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Annie’s Journey

“Annie” is a twenty-year-old Kankana-ey born and raised in Mankayan, Benguet. She comes from a family of seven, wherein she has her parents and her four younger siblings. Her parents are trying their best to make do with the meager wages that they earn from informal jobs. Despite their efforts, the pay they receive is not enough for their growing family.

She migrated to Baguio and took a Bachelor’s Degree in Education at a university, hopeful of finding a job after her study.

In her second year, Annie decided to forgo her studies and work as a call center agent. Her desire to help her family cope up with their ever-increasing financial needs forced her to make the decision. Also, her mother’s sacrifice, who is currently working as a domestic helper in Hong Kong, inspired her to act.

Annie’s mother went there before but had to come back home due to the abusive labor practices of her former employer. The increasing prices of essential commodities and lack of job opportunities here in our country led her to leave her family again.

Meanwhile, Annie’s younger sister, who should be in junior high school, also had to set aside her studies to help her older sister and mother. The three of them are doing their best for the survival of their family.

Annie may not have been able to finish her college degree, but she hopes and prays that her younger siblings will be able to finish theirs. She would sacrifice her studies for the sake of her younger siblings.

Annie’s story and that of millions of Filipinos in the margins of society is a reflection of the current economic crisis in the country. Family members, especially the women and older siblings, are forced to sacrifice their personal dreams to help their family survive. They have to make hard decisions to cope up with the rising prices of basic goods and lack of job opportunities.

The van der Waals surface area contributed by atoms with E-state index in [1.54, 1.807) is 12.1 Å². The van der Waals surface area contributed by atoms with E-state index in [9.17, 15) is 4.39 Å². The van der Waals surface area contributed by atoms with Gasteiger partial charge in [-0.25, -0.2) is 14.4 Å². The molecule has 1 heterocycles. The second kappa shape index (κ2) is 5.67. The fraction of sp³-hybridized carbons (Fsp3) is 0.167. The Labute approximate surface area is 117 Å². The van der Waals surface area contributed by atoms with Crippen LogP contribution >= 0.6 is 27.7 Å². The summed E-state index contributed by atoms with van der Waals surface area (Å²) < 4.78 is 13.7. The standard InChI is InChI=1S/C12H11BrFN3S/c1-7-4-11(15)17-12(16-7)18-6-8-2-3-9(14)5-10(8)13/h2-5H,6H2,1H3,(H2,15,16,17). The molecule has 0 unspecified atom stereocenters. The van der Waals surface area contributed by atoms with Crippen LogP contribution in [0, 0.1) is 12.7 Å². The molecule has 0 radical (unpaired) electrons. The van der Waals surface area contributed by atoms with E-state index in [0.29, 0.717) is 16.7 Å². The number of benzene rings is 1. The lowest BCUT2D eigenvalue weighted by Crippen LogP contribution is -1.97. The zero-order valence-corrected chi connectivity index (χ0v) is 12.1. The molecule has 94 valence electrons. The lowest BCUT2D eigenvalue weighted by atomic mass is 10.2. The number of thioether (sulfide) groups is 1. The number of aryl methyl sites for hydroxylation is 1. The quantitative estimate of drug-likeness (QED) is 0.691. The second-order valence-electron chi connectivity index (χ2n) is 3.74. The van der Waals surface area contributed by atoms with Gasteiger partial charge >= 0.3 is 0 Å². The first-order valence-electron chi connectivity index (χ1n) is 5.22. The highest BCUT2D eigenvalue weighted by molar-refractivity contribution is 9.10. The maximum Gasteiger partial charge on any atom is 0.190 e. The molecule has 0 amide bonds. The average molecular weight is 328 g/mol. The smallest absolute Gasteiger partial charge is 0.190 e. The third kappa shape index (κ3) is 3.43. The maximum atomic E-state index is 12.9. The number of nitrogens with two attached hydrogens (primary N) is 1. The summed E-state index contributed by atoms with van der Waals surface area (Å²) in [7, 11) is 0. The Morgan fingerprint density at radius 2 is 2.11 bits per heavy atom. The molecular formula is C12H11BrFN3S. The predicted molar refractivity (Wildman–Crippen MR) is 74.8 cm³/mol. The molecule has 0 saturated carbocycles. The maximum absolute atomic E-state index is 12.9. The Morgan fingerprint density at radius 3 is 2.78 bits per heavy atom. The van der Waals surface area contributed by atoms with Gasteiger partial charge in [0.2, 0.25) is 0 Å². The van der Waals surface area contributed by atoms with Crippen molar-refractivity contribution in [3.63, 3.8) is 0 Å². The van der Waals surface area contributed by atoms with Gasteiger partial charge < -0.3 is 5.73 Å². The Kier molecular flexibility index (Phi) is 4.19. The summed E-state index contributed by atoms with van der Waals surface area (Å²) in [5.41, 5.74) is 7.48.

This situation is a result of an unjust system. The vast resources of our nation are concentrated among a few individuals. Meanwhile, the more significant part of the population struggle to have a piece from the meager portion left to them.

It has become routine for older children to let go of their studies and for parents to leave their families to look for “greener” pastures. However, this should not be. This is why we need to change the way our country’s resources are allocated by involving ourselves in the creation of just laws. Education, healthcare, and local job opportunities must top the list of the national budget. The government should also craft laws that are not oppressive and abusive.

This is one of the many advocacies of the Cordillera Women’s Education Action Research Center (CWEARC) and Innabuyog in the Cordillera. Women, from the different sectors of the society, must work together to remind the government that it was created to serve the people. This state mandate is clearly stated in the Philippine Constitution. Officials should cease from becoming puppets of the rich and the powerful. The government should not oppress the already marginalized sectors of society, which includes the laborers, landless farmers and the indigenous peoples.

However, when people’s organizations, where women are a part of, come together and try to help people like Annie, they are tagged as enemies of the State. Instead of working together with these groups, the State uses its power to suppress these organizations. These are proof that the government works for the wealthy. It is not a government for and by the Filipino people.

Let us make Annie’s story an inspiration to be more active in the social and political affairs of our country. Her story is one of the many problems that Filipinos have been facing. If we continue to be blind to these, these issues will persist and escalate. It must be during these times that we work hand in hand to bring about change. Children must finish their studies for it is their right and, parents should not be forced to leave their children just to make ends meet!